“Graduation is a milestone event, and parents may begin to get nostalgic as they think about the important transition their children are getting ready to make,” says parenting and education expert Laura Gauld, co-author with her husband Malcolm of the parenting book The Biggest Job We’ll Ever Have and The Biggest Job parenting and teen seminars.
“In addition to praise and congratulations, parents may be contemplating that one important message they want to say to their children,” Laura says, “hoping that it will be something memorable, meaningful, an essential message they can pass along that their kids may carry with them throughout their lives.”
While the media tends to focus on advice given during commencement speeches delivered by governors, journalists and TV personalities, the Gaulds believe that the most effective words still come from Mom and Dad.
“Parents remain the greatest source of learning and inspiration to their kids,” Laura says. “And they determine the essential lessons based on their own values.”
The parents of three grown children, with 30-plus years experience as teachers and administrators of Hyde Schools, a network of prep and charter schools rooted in character education and leadership development, the Gaulds were clear on what they told their own children and students: “Who you are matters more than what you can do.”
“Our culture has become preoccupied with external achievements,” Malcolm explains. “Schools have come to focus on awards, grades and test scores. Our culture focuses on monetary and material success. A ‘win-at-any-cost’ philosophy takes over. But these things will not define our kids in the end.”
What will define them, say the Gaulds, are the choices they will make. The greatest chance of true and meaningful success rests on a foundation of principles-and knowing they have done their level best with honest efforts.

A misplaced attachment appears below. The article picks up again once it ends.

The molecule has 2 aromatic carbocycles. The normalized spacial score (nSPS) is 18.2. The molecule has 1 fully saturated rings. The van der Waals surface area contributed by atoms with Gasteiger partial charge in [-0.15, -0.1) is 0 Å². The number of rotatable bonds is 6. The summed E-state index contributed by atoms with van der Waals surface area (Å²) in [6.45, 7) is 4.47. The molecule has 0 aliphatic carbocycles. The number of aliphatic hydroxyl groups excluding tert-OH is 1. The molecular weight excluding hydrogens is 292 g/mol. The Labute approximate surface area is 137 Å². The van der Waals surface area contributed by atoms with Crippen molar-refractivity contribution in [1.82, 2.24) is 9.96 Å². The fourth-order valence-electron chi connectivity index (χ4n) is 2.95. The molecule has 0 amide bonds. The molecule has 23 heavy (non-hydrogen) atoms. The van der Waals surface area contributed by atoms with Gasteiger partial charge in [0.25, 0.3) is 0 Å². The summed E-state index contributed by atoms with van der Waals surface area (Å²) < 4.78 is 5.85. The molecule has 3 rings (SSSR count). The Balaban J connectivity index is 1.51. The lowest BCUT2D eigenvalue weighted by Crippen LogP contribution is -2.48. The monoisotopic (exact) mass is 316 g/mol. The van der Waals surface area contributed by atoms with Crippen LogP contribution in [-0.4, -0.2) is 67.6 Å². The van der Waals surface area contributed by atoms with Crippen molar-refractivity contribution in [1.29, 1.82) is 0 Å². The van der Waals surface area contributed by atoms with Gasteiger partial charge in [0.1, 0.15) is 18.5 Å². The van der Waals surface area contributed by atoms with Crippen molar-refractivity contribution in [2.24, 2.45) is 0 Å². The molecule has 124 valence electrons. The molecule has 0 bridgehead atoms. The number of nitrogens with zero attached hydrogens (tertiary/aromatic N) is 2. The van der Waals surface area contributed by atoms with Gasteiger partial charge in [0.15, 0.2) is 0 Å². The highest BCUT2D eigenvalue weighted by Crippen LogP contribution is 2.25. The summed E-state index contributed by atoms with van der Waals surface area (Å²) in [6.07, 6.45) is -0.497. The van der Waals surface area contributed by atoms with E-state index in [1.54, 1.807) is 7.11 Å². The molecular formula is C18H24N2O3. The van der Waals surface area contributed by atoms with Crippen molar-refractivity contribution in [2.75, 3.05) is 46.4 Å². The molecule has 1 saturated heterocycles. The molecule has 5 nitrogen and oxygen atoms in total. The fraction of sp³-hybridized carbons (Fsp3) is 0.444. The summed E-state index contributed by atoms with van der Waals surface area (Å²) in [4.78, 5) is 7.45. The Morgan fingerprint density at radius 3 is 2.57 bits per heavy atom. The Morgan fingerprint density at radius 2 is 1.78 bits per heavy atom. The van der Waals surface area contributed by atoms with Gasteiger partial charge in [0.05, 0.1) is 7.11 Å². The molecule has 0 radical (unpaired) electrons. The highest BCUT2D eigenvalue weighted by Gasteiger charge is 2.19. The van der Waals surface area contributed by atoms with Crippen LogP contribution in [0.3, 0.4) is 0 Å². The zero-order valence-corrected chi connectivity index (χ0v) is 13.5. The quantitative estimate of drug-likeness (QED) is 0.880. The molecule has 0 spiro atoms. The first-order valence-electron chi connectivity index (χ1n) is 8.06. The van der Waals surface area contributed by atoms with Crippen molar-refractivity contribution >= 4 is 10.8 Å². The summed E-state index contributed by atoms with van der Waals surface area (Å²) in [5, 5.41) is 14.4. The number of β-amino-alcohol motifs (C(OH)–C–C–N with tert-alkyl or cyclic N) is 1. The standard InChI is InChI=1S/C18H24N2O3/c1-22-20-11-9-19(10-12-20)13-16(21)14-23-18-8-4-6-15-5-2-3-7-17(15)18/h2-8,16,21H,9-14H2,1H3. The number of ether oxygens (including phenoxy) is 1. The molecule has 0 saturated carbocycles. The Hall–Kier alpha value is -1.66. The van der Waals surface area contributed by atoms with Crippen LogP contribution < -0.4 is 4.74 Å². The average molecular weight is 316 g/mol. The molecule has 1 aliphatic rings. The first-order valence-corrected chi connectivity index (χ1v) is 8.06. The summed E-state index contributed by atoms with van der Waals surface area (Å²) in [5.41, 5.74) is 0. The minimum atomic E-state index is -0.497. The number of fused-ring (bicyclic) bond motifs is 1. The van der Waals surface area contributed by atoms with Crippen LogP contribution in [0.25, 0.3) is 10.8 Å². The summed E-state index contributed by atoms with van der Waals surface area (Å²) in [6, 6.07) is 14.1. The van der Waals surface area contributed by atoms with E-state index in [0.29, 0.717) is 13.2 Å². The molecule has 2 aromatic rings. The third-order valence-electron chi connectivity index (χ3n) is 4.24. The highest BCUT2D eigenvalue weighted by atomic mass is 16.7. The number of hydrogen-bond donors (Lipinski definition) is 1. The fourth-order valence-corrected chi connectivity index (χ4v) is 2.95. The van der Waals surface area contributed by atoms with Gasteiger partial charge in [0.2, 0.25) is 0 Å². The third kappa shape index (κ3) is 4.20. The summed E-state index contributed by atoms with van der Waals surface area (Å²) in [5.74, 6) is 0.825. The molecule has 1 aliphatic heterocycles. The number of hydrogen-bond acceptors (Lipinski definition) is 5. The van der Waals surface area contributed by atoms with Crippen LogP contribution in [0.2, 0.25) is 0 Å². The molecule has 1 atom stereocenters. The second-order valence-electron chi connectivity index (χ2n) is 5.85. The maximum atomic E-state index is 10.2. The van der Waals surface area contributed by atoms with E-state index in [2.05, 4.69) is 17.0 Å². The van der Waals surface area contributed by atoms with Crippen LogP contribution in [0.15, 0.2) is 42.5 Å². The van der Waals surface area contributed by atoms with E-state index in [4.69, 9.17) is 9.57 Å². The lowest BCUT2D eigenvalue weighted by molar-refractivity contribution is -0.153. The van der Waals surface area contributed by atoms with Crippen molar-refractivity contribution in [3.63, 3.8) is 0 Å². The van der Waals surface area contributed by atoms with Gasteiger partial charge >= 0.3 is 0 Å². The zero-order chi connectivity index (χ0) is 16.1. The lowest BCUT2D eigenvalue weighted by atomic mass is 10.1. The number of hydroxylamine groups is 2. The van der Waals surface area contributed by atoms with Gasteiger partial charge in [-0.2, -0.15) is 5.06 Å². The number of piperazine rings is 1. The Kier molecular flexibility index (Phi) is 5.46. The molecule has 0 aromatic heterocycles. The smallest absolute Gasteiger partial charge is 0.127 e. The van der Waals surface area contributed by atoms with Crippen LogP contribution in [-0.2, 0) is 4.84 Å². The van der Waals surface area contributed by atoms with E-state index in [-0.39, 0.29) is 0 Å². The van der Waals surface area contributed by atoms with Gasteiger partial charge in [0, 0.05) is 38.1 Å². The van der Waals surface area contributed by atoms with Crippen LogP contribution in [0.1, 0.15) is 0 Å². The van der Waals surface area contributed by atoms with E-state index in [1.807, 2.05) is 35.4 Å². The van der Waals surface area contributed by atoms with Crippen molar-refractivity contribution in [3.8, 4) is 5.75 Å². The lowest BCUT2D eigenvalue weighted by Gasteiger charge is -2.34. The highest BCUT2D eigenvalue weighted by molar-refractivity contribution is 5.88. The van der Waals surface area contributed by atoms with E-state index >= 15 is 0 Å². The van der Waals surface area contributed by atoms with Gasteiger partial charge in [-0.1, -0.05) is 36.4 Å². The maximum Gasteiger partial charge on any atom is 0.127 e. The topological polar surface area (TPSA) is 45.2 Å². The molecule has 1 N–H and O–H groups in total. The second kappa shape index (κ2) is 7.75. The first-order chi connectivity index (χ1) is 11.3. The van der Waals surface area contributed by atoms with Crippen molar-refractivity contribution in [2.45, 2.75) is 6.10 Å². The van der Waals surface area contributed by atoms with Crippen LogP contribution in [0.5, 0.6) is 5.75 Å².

When it comes to pearls of wisdom, the Gaulds offer these suggestions to parents:
“Tell your children the truth is good enough, and to make truth their primary guide in life-even when telling the truth is difficult; even when it may affect their relationships; even if it means a professional or social loss. Their lives must be built on a foundation of truth if they want to reach their fullest potential. So be honest.”
Albert Einstein once said, “Try not to become a man of success, but rather try to become a man of value.”
“This perception cannot be underestimated in today’s world,” Malcolm says. “If our children are going to fulfill their potential, they need to possess and nurture the right attitude.”
“Attitude means everything-everyone says this because it really does!” adds Laura. “The kind of attitude your child carries will be reflected in the course they take in life, and in whom they will attract, both personally and professionally.”
“Parents need to trust their instincts,” Malcolm says. “An unchecked attitude can lead to trouble for kids as they grow into adults, regardless of their intelligence or skills. In short, nothing can help the person with the wrong attitude; nothing can stop the person with the right one.”